Series: Gladiatrix #1
Published by: Myrmidon Books on March 18, 2008
Genre: Action, Historical Fiction
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The Ancient Roman public's hunger for gladiatorial combat has never been greater. The Emperor Domitian's passion for novelty and variety in the arena has given rise to a very different kind of warrior: the Gladiatrix. Sole survivor of a shipwreck off the coast of Asia Minor, Lysandra finds herself the property of Lucius Balbus, owner of the foremost Ludus for female gladiators in the Eastern Empire. Lysandra, a member of an ancient Spartan sect of warrior priestesses, refuses to accept her new status as a slave. Forced to fight for survival, her deadly combat skills win the adoration of the crowds, the respect of Balbus. But Lysandra's Spartan pride also earns her powerful enemies: Sorina, Gladiatrix Prima and leader of the Barbarian faction, and the sadistic Numidian trainer, Nastasen. When plans are laid for the ultimate combat spectacle to honor the visit of the emperor's powerful new emissary, Lysandra must face her greatest and deadliest trial. This is a thrilling first novel that combines fascinating historical detail with blistering action.
When I found this book and read the plot summary, my first thought was “Holy crap! It’s like Spartacus/Gladiator for girls!” Awesome! Since Spartacus is one of my favourite TV shows and Gladiator is an epic film, I had high hopes for this book. But even with my high hopes, I was not prepared for how much I would absolutely love this book!
When going into this book, I expected the violence, the fame, and the bloodlust — all expected when you’re reading a gladiator book.. But I didn’t expect this book to be so full of emotion. Love, lust, rage, loss, suffering, revenge. I found myself hoping, praying, crying, and sympathizing. This book seriously yanked at my emotions! Gladiatrix is so much more than just the bloody life of a gladiator. It follows the life of a slave — with all the hurts, dreams, and losses that that entails.
I felt every betrayal, every pain, and every loss so much more potently through the words of a book. I’ve seen them on screen in Spartacus and Gladiator, but Russell Whitfield magnificently weaved the story to tug at my emotions and really make me feel for the main character — even if I was annoyed with her. I felt like everything that happened to her was happening to me.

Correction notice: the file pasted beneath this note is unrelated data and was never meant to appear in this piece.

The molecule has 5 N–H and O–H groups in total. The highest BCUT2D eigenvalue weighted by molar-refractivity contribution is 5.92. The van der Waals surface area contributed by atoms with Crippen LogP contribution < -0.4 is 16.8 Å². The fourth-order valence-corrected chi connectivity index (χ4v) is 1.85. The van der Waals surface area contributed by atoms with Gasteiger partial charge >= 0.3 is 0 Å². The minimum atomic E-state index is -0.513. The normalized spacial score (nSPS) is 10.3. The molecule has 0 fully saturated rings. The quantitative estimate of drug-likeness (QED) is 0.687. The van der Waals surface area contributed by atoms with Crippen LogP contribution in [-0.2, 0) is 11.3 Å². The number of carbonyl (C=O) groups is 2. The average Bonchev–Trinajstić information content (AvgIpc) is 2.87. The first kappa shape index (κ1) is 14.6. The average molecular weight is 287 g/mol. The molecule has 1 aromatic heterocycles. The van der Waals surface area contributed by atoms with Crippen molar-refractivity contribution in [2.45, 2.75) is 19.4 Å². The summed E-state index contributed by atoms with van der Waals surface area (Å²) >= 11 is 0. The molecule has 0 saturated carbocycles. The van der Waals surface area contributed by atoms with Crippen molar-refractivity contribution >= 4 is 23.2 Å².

At the beginning, I fell in love with the main character, Lysandra. I completely sympathized with her situation. She was once an honoured Spartan warrior priestess but was captured and thrown into a world of gladitorial arts and slavery. That’s obviously a huge change and something that would be extremely difficult to adapt to. So I completely understood when Lysandra lost her will to fight and felt as if she shamed her people and her priesthood.
From there, I constantly flipflopped between being annoyed with her, hating her, admiring her, and sympathizing with her. She proved to be arrogant and self important. It was an interesting form of arrogance though. It’s not like she ignored everyone because she thought she was better than them. She thought she was better than them so she felt obligated to walk around saying, “I’m more knowledgeable than you so it’s my duty to help you.” So I guess it was a bit of a double edged sword. She was a little annoying, but at least she was trying to be helpful.
But on the other hand, she is incredibly knowledgeable and strong, and I LOVE that in a character. And throughout all her hardships, I found myself wanting to reach out and hug her or something.
As a bit of a warning, this book is very sexual and very violent. That could turn people away from it. As for me, I love a good sex book and I like action movies so violence doesn’t bother me. But in addition to just having sex, Gladiatrix does have some pretty vulgar scenes (rape). So keep that in mind if you’re thinking about reading the book.
But back to the subject.. I thought the romance in the book was brilliantly crafted. I fell in love with Lysandra’s relationship with her lover and every word felt so genuine and real. At first I was kind of put off by the lesbian relationship, only because I can’t really relate and I thought I’d prefer something that catered more toward my own sexual orientation.. but after a while, I didn’t care any more. I loved the relationship and I could relate to their feelings completely.
My biggest gripe with this book was the ending. There was a huge build up but I kind of felt unsatisfied and let down, though it was obvious that the main character felt the same way — she didn’t like how things ended. Now the second book, Roma Victrix, takes place four years later, so I’m concerned that I may not get the satisfying ending I wanted from Gladiatrix. But I guess I’ll just have to read the next book and find out!
Thanks for a great read, Russell Whitfield!